I wish I could be more surprised about what happened to RG3.
If football news isn’t usually your thing, let me explain. RG3 is the headline writer’s favorite nickname for Robert Griffin III of the Washington Redskins.(We all love a cute abbreviation in this business, especially one that rhymes). Griffin’s been maybe the best rookie quarterback of the season, and a big reason why Washington made the NFL playoffs at all.
And now he’s broken. Maybe badly enough to miss next year entirely.
Why? Because he played hurt in the team’s only playoff game. And got hurt even worse.
There’s been a lot of recriminations by fans. Not aimed at Griffin himself, of course; he’s a young man with the judgment and inexperience of many young men, and given a chance to play, he’ll play. No, the growling’s been saved for the team’s coach, for its doctor, for anyone who actually let him. “Sacrifice your future for the chance to win one game? Sure!”
But again, why is anyone surprised?
If Washington, D.C. has shown a gift for anything, it’s burning long-term needs for short-term gain.
Too cynical? Consider this.
We just went through a stunningly negative election with enough bad feeling to go around. Why? Because it works. Never mind if it further deepens distrust of the nation’s leaders (in 2011, 89 percent of Americans said they didn’t trust government to do the right thing), so long as it gains your candidate or party an edge now. Right?
Heck, you don’t even have to wait for an election. Just watch the fiscal cliff debates. Or maybe the budget ceiling talks. Or any of the key long-term decisions that get turned into an excuse for political games of “chicken.” So long as you look good to the folks back home, a solution doesn’t matter much, right? Especially if, deep down, you don’t believe one is possible in the first place.
And that’s the saddest thing of all, whether you’re talking football or politics. At a base level, these are decisions of despair. In a real sense, it’s giving up on the future to say that tomorrow’s consequences don’t matter if you don’t win today.
No wonder zombie apocalypses and “The Hunger Games” are so popular now.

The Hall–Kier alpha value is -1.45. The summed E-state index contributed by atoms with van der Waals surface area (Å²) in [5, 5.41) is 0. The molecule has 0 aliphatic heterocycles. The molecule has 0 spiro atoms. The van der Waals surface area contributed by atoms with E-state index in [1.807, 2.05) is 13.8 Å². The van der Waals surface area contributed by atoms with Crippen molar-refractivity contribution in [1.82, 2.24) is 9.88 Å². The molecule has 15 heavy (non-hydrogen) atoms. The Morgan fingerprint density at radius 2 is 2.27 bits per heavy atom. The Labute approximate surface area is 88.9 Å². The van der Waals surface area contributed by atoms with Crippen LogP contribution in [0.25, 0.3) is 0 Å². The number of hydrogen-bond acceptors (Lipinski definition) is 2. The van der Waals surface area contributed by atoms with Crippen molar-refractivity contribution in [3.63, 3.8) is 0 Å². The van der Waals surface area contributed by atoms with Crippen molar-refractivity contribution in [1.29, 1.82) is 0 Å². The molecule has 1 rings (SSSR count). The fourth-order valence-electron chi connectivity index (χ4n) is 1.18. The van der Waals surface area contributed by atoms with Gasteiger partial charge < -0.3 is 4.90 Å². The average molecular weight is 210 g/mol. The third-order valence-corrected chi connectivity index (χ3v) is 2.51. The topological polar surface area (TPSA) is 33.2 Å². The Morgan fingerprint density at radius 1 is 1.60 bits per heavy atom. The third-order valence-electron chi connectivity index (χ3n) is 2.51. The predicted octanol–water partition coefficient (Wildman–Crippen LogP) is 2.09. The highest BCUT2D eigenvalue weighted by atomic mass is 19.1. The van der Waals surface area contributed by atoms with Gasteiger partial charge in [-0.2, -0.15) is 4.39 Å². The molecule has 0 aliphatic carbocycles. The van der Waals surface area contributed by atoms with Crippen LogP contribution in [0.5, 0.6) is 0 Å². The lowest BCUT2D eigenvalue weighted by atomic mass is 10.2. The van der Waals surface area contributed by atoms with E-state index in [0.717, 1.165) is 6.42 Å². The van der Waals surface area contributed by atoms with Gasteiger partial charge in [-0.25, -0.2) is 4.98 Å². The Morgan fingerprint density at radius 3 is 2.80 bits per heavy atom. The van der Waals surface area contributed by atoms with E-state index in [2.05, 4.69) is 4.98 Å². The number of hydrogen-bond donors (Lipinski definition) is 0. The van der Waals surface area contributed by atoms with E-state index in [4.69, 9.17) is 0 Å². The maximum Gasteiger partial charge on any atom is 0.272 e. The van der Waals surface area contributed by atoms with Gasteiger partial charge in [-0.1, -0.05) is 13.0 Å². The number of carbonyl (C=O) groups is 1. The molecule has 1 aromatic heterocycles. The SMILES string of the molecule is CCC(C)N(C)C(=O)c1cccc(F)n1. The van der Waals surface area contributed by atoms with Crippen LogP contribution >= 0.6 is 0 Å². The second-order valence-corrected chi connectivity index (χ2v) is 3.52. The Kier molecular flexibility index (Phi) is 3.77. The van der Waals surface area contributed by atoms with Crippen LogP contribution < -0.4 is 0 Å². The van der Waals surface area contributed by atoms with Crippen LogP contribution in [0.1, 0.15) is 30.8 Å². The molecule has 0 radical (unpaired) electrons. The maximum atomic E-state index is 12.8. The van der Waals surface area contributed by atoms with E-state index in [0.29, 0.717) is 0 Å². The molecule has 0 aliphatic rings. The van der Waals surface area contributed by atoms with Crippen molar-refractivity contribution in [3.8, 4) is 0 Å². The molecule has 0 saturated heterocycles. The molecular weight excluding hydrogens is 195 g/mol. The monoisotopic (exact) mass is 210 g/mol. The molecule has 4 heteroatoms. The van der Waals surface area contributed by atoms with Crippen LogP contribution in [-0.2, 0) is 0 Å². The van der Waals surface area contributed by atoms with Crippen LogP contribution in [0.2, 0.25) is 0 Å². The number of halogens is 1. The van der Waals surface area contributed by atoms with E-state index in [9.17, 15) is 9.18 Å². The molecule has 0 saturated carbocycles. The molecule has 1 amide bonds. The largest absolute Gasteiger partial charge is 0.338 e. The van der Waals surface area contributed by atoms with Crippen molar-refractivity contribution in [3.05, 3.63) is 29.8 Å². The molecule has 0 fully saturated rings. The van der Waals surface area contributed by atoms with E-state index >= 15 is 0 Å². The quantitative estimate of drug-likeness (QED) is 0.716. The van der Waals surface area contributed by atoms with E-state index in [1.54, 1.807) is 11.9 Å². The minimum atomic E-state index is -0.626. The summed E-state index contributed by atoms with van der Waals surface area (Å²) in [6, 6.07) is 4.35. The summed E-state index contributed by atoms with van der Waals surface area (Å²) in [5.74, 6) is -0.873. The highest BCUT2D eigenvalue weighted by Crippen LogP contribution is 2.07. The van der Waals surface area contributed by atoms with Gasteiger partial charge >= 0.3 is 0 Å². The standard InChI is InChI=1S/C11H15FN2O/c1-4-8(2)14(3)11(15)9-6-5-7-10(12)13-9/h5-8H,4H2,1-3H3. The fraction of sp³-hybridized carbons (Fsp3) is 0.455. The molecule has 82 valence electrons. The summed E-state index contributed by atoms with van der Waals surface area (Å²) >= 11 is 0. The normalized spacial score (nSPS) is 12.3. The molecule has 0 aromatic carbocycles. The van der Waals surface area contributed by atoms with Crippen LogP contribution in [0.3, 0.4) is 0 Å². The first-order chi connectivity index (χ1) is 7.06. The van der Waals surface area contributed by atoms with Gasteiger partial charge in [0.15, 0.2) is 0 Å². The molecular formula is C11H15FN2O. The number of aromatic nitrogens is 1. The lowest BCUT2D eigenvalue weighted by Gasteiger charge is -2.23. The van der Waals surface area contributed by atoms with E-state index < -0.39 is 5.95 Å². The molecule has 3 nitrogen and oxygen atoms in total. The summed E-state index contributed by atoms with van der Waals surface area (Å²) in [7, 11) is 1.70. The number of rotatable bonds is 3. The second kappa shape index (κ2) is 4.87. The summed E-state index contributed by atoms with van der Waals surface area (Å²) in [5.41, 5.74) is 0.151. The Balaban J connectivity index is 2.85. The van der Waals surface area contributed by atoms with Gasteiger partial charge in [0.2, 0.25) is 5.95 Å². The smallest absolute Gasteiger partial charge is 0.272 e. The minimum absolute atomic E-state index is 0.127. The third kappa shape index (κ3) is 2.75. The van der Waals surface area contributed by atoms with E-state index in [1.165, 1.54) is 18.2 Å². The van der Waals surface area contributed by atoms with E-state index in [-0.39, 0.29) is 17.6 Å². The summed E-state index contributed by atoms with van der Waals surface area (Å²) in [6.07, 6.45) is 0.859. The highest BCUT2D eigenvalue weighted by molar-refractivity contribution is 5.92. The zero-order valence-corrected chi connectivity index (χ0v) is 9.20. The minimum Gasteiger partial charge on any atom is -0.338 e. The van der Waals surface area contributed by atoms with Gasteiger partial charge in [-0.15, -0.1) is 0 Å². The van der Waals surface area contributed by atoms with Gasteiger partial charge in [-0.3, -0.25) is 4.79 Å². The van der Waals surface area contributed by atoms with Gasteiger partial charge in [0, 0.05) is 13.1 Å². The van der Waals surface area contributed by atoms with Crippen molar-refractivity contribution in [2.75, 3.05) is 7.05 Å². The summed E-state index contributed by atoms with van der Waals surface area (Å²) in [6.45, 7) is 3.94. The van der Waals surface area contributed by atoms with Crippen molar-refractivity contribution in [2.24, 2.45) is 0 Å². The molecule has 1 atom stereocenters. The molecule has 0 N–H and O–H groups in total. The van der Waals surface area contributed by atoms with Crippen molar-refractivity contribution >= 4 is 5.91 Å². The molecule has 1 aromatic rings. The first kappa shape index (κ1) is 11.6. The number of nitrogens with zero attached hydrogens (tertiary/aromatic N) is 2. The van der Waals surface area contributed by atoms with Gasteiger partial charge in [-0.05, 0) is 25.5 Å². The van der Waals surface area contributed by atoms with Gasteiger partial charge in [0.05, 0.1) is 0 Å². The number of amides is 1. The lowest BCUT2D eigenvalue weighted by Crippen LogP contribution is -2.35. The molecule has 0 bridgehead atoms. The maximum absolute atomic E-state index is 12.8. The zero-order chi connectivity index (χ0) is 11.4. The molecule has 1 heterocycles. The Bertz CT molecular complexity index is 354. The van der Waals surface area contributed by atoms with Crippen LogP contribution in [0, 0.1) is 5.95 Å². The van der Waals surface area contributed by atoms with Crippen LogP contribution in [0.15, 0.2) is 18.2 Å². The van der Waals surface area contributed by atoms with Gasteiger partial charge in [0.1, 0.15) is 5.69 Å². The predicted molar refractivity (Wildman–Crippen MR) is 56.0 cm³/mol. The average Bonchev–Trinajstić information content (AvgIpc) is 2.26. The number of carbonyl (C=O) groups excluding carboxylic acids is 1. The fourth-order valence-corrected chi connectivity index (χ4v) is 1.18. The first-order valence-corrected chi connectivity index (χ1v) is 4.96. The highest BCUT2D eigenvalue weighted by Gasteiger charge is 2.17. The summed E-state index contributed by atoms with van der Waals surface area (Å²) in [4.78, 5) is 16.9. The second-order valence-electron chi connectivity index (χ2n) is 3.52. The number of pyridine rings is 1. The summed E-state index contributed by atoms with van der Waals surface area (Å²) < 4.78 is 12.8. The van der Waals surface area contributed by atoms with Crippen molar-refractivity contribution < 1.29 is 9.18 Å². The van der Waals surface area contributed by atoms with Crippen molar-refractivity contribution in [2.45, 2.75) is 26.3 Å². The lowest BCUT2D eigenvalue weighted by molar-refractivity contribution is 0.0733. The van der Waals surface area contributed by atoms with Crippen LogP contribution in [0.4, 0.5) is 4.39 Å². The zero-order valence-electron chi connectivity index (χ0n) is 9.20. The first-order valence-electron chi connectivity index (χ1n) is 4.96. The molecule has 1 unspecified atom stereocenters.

Now, I’m not arguing to obsessively worry about the future, either. “Sufficient unto the day is the evil thereof” the old verse goes; don’t worry too much about tomorrow because today has enough trouble of its own. I understand that. I even try to remember that.
But there’s a balance. If you’re smart, you don’t blow the kids’ college savings on a trip to Hawaii. You plan, to the limits of your resources and ability. You think about consequences because otherwise consequences think about you.
It’s something both coaches and congressmen would do well to remember.
The sad thing is, there’s an excellent example of how to do it right – and it’s also out of Washington. Last season, the Washington Nationals had a hot young pitcher, Stephen Strasburg, come back to them after surgery and a year of rehabilitation. When he came back in 2012, the team set an innings limit for Strasburg to protect his recovery. This far and no further.
It meant Strasburg sat down in September in the middle of a hot pennant race. It meant he couldn’t help his team in the playoffs.
But it also meant he may be around to help his team for a long time to come.
We could use some more of that thinking. Starting at ground level. If fans or voters want a longer view in the arenas they care about, there are ways to reflect that. Few enough votes, few enough ticket sales, can drive home the point that ignoring the future has consequences now.
And if we stick to our guns, the ones who think otherwise may not have much future at all.